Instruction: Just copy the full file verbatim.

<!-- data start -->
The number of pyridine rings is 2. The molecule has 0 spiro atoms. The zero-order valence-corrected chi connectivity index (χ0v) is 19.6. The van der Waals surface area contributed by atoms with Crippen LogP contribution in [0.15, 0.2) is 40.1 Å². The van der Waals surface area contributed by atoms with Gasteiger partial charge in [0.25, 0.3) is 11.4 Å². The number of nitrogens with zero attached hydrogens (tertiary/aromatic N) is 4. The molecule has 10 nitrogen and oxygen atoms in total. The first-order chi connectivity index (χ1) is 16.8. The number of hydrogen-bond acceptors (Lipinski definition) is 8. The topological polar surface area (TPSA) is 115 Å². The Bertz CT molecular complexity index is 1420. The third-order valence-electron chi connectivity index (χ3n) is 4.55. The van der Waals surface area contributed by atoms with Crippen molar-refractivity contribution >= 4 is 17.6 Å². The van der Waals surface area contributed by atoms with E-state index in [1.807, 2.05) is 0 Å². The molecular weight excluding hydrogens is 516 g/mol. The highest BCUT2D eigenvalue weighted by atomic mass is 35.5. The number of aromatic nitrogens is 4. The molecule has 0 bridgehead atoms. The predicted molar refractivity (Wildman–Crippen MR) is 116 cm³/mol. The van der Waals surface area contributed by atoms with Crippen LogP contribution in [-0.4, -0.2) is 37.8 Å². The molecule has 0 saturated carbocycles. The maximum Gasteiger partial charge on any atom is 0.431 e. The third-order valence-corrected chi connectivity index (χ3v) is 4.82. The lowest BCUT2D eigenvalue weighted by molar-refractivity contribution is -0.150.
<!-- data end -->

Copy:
The number of pyridine rings is 2. The molecule has 0 spiro atoms. The zero-order valence-corrected chi connectivity index (χ0v) is 19.6. The van der Waals surface area contributed by atoms with Crippen LogP contribution in [0.15, 0.2) is 40.1 Å². The van der Waals surface area contributed by atoms with Gasteiger partial charge in [0.25, 0.3) is 11.4 Å². The number of nitrogens with zero attached hydrogens (tertiary/aromatic N) is 4. The molecule has 10 nitrogen and oxygen atoms in total. The first-order chi connectivity index (χ1) is 16.8. The number of hydrogen-bond acceptors (Lipinski definition) is 8. The topological polar surface area (TPSA) is 115 Å². The Bertz CT molecular complexity index is 1420. The third-order valence-electron chi connectivity index (χ3n) is 4.55. The van der Waals surface area contributed by atoms with Crippen molar-refractivity contribution >= 4 is 17.6 Å². The van der Waals surface area contributed by atoms with E-state index in [1.807, 2.05) is 0 Å². The molecular weight excluding hydrogens is 516 g/mol. The highest BCUT2D eigenvalue weighted by atomic mass is 35.5. The number of aromatic nitrogens is 4. The molecule has 0 bridgehead atoms. The predicted molar refractivity (Wildman–Crippen MR) is 116 cm³/mol. The van der Waals surface area contributed by atoms with Crippen LogP contribution in [-0.4, -0.2) is 37.8 Å². The molecule has 0 saturated carbocycles. The maximum Gasteiger partial charge on any atom is 0.431 e. The third-order valence-corrected chi connectivity index (χ3v) is 4.82. The lowest BCUT2D eigenvalue weighted by molar-refractivity contribution is -0.150.